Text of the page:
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Election fraud indictment credited to minor official

Saturday, May 22, 1999

By Bill Heltzel, Post-Gazette Staff Writer

A Fayette County vote fraud investigation that has snared a former congressman got started when a minor township official questioned absentee ballots.

Usually eight to 10 absentee ballots were cast in Sondra Cesarino's precinct in Wharton. But in the November 1995 election, she noticed more than 70 names on the list of absentee voters, and she recognized some as residents of the Bouras Personal Care Home, where her mother, Maetha Guthrie, was briefly a patient in 1991.

"I knew some of those people weren't capable of voting," Cesarino said. "I just knew something was wrong."

A year and a half later, after the May 1997 primary election, Cesarino challenged nine absentee ballots. Her action caught the attention of Fayette County Commissioner Sean Cavanaugh, who pressed for an investigation.

Two months ago, District Attorney Peter Hook convened a grand jury, and on Thursday charges were filed. Former U.S. Rep. Austin J. Murphy of Farmington was accused of forgery, conspiracy and tampering with public records. Also charged were Peggy Bouras, operator of the nursing home, and Shirley Hughes, township tax collector.

According to the grand jury report, they forged absentee ballots for residents of the nursing home and then wrote in Murphy's wife, Eileen, for township election judge, a job that pays $60. She won the election but declined to take the position, Cavanaugh said.

But Cavanaugh and others said the vote fraud scheme went way beyond one election and one nursing home. The grand jury is still meeting, and Assistant Prosecutor Jack Heneks Jr. has said more charges could be filed.

Murphy retired from Congress in 1994. Attempts to reach him for comment were unsuccessful.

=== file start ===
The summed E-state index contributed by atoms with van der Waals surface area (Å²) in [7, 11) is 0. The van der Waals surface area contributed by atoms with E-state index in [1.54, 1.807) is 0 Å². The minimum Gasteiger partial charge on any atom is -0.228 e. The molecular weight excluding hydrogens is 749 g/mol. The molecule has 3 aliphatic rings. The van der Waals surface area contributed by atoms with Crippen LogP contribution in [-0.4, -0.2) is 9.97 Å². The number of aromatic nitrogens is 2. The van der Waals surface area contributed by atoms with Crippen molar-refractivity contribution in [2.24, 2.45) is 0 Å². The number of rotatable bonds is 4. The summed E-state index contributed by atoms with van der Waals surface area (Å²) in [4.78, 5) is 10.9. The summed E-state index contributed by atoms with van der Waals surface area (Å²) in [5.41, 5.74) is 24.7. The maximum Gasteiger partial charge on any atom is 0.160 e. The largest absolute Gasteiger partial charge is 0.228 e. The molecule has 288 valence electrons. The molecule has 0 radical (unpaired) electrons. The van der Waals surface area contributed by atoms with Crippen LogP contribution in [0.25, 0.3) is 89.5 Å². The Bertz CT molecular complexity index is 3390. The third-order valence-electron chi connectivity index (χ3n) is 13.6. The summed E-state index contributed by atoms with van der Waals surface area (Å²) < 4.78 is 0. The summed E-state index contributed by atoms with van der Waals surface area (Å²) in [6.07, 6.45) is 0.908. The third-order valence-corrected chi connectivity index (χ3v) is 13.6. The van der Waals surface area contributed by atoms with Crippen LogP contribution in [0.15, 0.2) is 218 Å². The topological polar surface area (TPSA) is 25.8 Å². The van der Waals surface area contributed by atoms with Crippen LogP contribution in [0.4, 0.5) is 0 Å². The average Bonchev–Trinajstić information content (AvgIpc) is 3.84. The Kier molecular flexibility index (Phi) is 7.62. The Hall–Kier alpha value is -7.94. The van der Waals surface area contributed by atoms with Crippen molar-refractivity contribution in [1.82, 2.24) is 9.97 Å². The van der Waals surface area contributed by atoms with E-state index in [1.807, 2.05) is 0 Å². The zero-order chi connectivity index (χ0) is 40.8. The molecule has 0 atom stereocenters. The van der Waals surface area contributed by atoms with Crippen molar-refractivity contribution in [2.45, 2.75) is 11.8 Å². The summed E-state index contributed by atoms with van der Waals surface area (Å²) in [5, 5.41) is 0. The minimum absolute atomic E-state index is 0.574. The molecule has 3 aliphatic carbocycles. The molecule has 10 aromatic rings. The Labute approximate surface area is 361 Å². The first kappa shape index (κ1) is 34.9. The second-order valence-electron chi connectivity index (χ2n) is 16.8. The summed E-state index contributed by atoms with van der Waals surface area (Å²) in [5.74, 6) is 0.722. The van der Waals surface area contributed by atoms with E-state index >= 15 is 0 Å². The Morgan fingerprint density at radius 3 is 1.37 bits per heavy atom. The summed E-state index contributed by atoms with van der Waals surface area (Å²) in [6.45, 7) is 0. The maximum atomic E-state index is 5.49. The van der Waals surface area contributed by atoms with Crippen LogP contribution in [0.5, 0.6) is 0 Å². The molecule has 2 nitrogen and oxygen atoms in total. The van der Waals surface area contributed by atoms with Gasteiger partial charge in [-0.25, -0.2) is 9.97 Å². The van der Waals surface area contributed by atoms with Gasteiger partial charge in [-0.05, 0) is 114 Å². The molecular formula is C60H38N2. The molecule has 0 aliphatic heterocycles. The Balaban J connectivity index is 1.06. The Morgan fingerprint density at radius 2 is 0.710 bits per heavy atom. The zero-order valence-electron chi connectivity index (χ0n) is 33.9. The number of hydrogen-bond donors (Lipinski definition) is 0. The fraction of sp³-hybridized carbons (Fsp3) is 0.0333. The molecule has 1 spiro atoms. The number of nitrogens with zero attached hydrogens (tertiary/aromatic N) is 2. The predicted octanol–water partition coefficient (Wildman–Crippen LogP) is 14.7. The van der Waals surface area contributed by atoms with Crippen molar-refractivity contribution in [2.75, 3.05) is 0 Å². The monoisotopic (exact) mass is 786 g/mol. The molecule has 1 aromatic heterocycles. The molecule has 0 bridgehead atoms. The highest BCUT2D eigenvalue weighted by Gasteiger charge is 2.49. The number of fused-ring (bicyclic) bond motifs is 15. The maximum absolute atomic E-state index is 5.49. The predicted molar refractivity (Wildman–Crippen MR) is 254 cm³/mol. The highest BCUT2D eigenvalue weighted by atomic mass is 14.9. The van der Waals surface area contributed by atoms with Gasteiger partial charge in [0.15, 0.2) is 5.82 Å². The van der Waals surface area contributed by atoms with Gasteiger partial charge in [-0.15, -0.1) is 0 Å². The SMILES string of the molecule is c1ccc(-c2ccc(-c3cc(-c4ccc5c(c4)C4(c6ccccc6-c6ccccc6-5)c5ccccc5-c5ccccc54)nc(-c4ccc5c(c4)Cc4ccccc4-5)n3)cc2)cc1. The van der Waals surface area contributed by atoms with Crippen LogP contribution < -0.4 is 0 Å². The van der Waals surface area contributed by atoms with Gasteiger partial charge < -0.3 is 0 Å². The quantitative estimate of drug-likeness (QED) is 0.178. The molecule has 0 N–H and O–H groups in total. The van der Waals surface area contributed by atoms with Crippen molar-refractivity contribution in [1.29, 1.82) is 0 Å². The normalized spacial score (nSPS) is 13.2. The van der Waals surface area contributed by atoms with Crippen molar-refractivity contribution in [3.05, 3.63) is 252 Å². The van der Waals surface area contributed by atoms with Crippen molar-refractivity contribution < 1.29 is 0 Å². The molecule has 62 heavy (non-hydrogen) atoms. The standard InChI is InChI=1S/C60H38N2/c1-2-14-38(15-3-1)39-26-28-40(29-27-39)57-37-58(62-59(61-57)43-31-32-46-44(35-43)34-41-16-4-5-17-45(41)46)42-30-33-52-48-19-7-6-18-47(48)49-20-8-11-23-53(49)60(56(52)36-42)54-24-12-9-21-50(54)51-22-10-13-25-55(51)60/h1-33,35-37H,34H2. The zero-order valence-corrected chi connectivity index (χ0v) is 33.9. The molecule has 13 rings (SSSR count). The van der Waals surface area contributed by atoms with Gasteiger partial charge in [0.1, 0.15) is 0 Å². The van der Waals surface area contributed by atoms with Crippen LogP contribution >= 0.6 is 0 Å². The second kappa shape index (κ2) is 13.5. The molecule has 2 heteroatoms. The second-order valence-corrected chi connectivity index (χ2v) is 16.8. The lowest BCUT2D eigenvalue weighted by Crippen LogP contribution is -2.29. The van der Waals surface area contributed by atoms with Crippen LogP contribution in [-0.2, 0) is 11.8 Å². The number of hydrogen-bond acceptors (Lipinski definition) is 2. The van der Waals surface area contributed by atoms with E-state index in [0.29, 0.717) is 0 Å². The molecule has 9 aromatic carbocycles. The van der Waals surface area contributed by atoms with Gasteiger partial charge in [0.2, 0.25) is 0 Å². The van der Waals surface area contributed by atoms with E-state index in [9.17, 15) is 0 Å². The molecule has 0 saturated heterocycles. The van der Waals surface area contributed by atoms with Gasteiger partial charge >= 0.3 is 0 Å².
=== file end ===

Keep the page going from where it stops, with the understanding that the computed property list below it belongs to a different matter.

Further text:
"This is a real testament to one person making a difference," said Deborah Phillips of the Voter Integrity Project in Arlington, Va. "People who grow up believing that the country is founded on fair and free elections can't swallow even a little bit of fraud. Sondra refused to go away. . . . She is a real American hero."

She also praised Cavanaugh, who once served on the Voter Integrity Project board but had to resign when he chose to run for re-election as county commissioner. The organization monitors vote fraud around the country.

"When elected officials won't pay attention to these problems, it's much easier for the average citizen to become discouraged and go away," Phillips said.

Cesarino has been Wharton's auditor for 16 years. She said she didn't campaign for the low-paying, bookkeeping position, and she described herself as politically naive.

She didn't even notice the unusually high number of absentee ballots until her cousin, Barbara Haase, then the elections judge, pointed them out.

"I didn't know what I was doing. I went into it blindly," she said.

Her challenge ended up consuming much of her time for the past two years. But even though charges against Murphy have vindicated her position for now, she sees no victory.

"I don't have any regrets, but I don't enjoy this for one minute. I have no joy in this."

Cavanaugh, however, was exultant yesterday.

"The dam has broken. People are going to go to jail," he said. "I don't want to come across as gloating, but I'm happy the truth is coming out."

Cavanaugh predicted that at least one high-ranking elected official, and perhaps a powerful, nonelected political official, would be charged. He said buying votes at nursing homes had been a way of life in Fayette County for at least 50 years and that vote fraud had affected the outcome of several contests.

"This is how the power structure has maintained power."

He said government was the county's biggest business and that controlling government contracts and jobs was lucrative.

"The whole key is voter fraud. That's how the power structure controls who gets elected and that's how it controls how money is spent."



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